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Mavs owner Mark Cuban faces no punishment after investigation, promises $10 million to women's orgs

Dallas Mavericks owner Mark Cuban issued a public apology to the women who suffered abuse within the Mavericks organization. (Chip Somodevilla/Getty Images)

An independent investigation confirmed the allegations of sexual harassment and domestic violence inside the Dallas Mavericks' corporate environment, according to the report released Wednesday.

Despite the findings, Mavericks owner Mark Cuban will face no punishment from the NBA. The billionaire has pledged to donate $10 million to domestic violence organizations.

"First, just an apology to the women involved," Cuban told ESPN following the report. "... This is not something that just is an incident and then it's over. It stays with people. It stays with families. And I'm just sorry I didn't see it. I'm just sorry I didn't recognize it."

NBA Commissioner Adam Silver called the findings "disturbing and heartbreaking" in a statement released Wednesday.

“The findings of the independent investigation are disturbing and heartbreaking and no employee in the NBA, or any workplace for that matter, should be subject to the type of working environment described in the report,” Silver said in the statement.

An outside law firm spoke to 215 current and former employees during the investigation. The investigation was prompted by a Sports Illustrated exposé published in February.

What were the key findings?

"The investigation substantiated numerous instances of sexual harassment and other improper workplace conduct within the Mavericks organization over a period spanning more than twenty years," the NBA said in a release issued on Wednesday.

It found improper workplace conduct toward 15 women by the former Mavericks President and CEO Terdema Ussery. The improper behavior included inappropriate comments, touching, and forcible kissing.

Former Mavericks ticket sales employee Chris Hyde was found to have made unsolicited sexual advances and comments toward women, viewing and sharing pornographic images and videos, along with violent behavior toward co-workers.

And former reporter Earl Sneed committed acts of domestic violence, including one against a team employee.

Did Cuban know what was going on?

Investigators found no evidence that Cuban was aware of Ussery's misconduct, the report showed.

Cuban told ESPN that he didn't know what was going on in the organization's business office.

"I mean, I didn't know, and I don't have an explanation. You know I can give you lots of reasons, but they don't matter. It was my responsibility, and I have to be accountable for it," he said.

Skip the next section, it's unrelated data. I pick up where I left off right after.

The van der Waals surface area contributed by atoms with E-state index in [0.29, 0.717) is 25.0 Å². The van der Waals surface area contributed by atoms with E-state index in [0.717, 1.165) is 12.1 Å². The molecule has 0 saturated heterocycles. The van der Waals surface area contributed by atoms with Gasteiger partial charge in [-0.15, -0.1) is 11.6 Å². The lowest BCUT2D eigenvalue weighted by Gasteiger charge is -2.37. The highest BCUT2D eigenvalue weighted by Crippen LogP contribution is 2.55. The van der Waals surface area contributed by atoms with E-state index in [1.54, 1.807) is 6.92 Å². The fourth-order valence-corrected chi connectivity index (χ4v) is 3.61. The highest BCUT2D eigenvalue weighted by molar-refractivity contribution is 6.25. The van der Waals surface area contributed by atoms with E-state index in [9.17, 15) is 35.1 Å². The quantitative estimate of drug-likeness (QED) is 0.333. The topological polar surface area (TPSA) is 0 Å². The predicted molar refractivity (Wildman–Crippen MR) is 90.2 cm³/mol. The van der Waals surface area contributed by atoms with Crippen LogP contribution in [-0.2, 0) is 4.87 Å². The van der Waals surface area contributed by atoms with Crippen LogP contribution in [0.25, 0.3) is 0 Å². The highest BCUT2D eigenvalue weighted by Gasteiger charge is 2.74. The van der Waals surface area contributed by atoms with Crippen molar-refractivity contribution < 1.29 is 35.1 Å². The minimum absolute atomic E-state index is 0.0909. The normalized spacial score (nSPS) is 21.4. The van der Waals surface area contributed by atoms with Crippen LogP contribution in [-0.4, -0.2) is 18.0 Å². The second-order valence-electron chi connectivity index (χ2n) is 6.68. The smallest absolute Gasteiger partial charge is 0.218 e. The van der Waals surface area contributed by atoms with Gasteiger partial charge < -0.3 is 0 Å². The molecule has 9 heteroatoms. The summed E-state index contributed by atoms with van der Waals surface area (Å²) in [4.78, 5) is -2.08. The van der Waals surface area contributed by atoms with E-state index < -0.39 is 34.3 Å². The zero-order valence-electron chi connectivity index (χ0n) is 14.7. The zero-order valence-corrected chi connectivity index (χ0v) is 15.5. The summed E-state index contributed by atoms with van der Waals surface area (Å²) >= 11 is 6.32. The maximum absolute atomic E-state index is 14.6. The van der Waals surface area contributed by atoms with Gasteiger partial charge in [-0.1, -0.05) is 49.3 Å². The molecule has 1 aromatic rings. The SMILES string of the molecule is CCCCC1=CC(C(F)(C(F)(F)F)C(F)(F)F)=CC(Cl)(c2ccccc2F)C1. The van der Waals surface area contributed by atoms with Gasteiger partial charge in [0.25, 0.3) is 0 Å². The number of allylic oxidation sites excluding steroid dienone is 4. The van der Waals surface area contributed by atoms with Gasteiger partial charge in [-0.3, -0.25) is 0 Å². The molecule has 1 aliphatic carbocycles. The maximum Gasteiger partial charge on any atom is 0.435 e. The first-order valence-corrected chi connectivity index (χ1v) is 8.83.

But Cuban is known for being a hands-on businessman, which has made it hard for some to understand how he failed to see the hostile work environment that the accusers described to Sports Illustrated and to the investigators.

"In hindsight, it was staring me right in the face, and I missed it. I wasn't as focused on the business as I should've been. You know when I talk about being actively involved, I could tell you every salary of everybody, every NBA player over the last 15 years," Cuban told ESPN. "I would talk to Rick and our coaches over the years, and be there at practices, and be there on the basketball side, day in, day out, live it. If I was in our business office five times in 15 years, that was a lot, you know. It's embarrassing to say. There were people who I just hadn't met and hadn't talked to."

The report also stated that Cuban cooperated fully with the investigation.

What else did Silver say?

“The findings of the independent investigation are disturbing and heartbreaking and no employee in the NBA, or any workplace for that matter, should be subject to the type of working environment described in the report,” Silver said in the statement.

“We appreciate that Mark Cuban reacted swiftly, thoroughly and transparently to the allegations first set forth in Sports Illustrated — including the immediate hiring of Cynthia Marshall as CEO to effect change, but as Mark has acknowledged, he is ultimately responsible for the culture and conduct of his employees.

"While nothing will undo the harm caused by a select few former employees of the Mavericks, the workplace reforms and the $10 million that Mark has agreed to contribute are important steps toward rectifying this past behavior and shining a light on a pervasive societal failing — the inability of too many organizations to provide a safe and welcoming workplace for women.”

What else?

ESPN's Stephen A. Smith said the NBA should have banned Cuban for six months, according to USA Today.

"Mark Cuban should have been suspended for half the season. He should have been banned from NBA games. He should have been banned from the business of basketball. Banned from an association with the game of basketball for six months. And the Dallas Mavericks should have [lost] a first-round draft pick," Smith said.

One last thing…
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